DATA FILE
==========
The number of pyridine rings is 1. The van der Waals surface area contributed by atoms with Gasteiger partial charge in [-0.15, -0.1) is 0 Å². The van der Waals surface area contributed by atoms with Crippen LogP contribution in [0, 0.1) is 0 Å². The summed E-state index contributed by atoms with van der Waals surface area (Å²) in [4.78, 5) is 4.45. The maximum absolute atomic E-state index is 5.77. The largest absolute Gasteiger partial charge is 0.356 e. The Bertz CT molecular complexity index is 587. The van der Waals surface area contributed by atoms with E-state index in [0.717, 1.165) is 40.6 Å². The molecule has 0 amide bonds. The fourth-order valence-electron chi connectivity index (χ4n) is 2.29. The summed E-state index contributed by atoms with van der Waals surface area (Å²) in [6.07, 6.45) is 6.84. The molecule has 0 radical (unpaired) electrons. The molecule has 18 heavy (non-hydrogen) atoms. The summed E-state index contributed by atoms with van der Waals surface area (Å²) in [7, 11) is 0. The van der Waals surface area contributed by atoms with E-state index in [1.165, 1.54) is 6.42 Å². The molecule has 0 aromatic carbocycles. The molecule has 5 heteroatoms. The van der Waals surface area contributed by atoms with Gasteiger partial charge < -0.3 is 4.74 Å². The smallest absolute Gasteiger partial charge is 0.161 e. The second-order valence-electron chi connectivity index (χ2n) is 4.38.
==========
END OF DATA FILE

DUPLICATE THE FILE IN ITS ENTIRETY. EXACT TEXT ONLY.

The number of pyridine rings is 1. The van der Waals surface area contributed by atoms with Gasteiger partial charge in [-0.15, -0.1) is 0 Å². The van der Waals surface area contributed by atoms with Crippen LogP contribution in [0, 0.1) is 0 Å². The summed E-state index contributed by atoms with van der Waals surface area (Å²) in [4.78, 5) is 4.45. The maximum absolute atomic E-state index is 5.77. The largest absolute Gasteiger partial charge is 0.356 e. The Bertz CT molecular complexity index is 587. The van der Waals surface area contributed by atoms with E-state index in [0.717, 1.165) is 40.6 Å². The molecule has 0 amide bonds. The fourth-order valence-electron chi connectivity index (χ4n) is 2.29. The summed E-state index contributed by atoms with van der Waals surface area (Å²) in [6.07, 6.45) is 6.84. The molecule has 0 radical (unpaired) electrons. The molecule has 18 heavy (non-hydrogen) atoms. The summed E-state index contributed by atoms with van der Waals surface area (Å²) in [7, 11) is 0. The van der Waals surface area contributed by atoms with E-state index in [1.165, 1.54) is 6.42 Å². The molecule has 0 aromatic carbocycles. The molecule has 5 heteroatoms. The van der Waals surface area contributed by atoms with Gasteiger partial charge < -0.3 is 4.74 Å². The smallest absolute Gasteiger partial charge is 0.161 e. The second-order valence-electron chi connectivity index (χ2n) is 4.38.